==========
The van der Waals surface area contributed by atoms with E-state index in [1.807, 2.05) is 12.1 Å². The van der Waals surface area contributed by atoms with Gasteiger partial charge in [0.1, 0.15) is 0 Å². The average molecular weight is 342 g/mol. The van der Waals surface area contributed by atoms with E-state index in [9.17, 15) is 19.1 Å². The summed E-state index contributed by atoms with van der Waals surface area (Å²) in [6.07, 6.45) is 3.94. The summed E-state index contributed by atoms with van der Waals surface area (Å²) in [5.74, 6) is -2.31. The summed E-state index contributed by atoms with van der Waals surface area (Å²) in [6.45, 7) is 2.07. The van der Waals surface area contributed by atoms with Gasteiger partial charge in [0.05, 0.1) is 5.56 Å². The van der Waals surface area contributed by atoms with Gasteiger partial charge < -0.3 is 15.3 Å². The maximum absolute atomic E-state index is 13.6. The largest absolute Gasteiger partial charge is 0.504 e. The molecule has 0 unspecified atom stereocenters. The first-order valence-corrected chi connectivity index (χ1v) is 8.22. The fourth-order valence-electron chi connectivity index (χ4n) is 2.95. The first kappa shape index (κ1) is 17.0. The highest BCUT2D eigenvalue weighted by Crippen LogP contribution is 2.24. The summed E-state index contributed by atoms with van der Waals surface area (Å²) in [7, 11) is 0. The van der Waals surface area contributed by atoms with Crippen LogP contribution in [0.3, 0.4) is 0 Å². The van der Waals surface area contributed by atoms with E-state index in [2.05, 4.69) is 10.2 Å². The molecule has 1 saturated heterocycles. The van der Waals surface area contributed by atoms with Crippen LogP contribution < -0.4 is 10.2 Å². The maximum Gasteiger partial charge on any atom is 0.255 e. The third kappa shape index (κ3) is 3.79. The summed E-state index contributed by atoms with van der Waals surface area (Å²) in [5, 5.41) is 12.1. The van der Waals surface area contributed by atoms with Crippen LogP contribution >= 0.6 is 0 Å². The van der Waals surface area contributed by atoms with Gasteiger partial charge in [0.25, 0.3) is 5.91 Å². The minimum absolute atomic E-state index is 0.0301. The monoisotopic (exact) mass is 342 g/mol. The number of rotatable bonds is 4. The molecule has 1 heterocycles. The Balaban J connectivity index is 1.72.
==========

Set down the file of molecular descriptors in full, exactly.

The van der Waals surface area contributed by atoms with E-state index in [1.807, 2.05) is 12.1 Å². The van der Waals surface area contributed by atoms with Gasteiger partial charge in [0.1, 0.15) is 0 Å². The average molecular weight is 342 g/mol. The van der Waals surface area contributed by atoms with E-state index in [9.17, 15) is 19.1 Å². The summed E-state index contributed by atoms with van der Waals surface area (Å²) in [6.07, 6.45) is 3.94. The summed E-state index contributed by atoms with van der Waals surface area (Å²) in [5.74, 6) is -2.31. The summed E-state index contributed by atoms with van der Waals surface area (Å²) in [6.45, 7) is 2.07. The van der Waals surface area contributed by atoms with Gasteiger partial charge in [0.05, 0.1) is 5.56 Å². The van der Waals surface area contributed by atoms with Gasteiger partial charge < -0.3 is 15.3 Å². The maximum absolute atomic E-state index is 13.6. The largest absolute Gasteiger partial charge is 0.504 e. The molecule has 0 unspecified atom stereocenters. The first-order valence-corrected chi connectivity index (χ1v) is 8.22. The fourth-order valence-electron chi connectivity index (χ4n) is 2.95. The first kappa shape index (κ1) is 17.0. The highest BCUT2D eigenvalue weighted by Crippen LogP contribution is 2.24. The summed E-state index contributed by atoms with van der Waals surface area (Å²) in [7, 11) is 0. The van der Waals surface area contributed by atoms with Crippen LogP contribution in [0.3, 0.4) is 0 Å². The van der Waals surface area contributed by atoms with E-state index in [2.05, 4.69) is 10.2 Å². The molecule has 1 saturated heterocycles. The van der Waals surface area contributed by atoms with Crippen LogP contribution < -0.4 is 10.2 Å². The maximum Gasteiger partial charge on any atom is 0.255 e. The third kappa shape index (κ3) is 3.79. The summed E-state index contributed by atoms with van der Waals surface area (Å²) in [5, 5.41) is 12.1. The van der Waals surface area contributed by atoms with Crippen LogP contribution >= 0.6 is 0 Å². The van der Waals surface area contributed by atoms with Gasteiger partial charge in [0.25, 0.3) is 5.91 Å². The minimum absolute atomic E-state index is 0.0301. The monoisotopic (exact) mass is 342 g/mol. The number of rotatable bonds is 4. The molecule has 1 heterocycles. The Balaban J connectivity index is 1.72.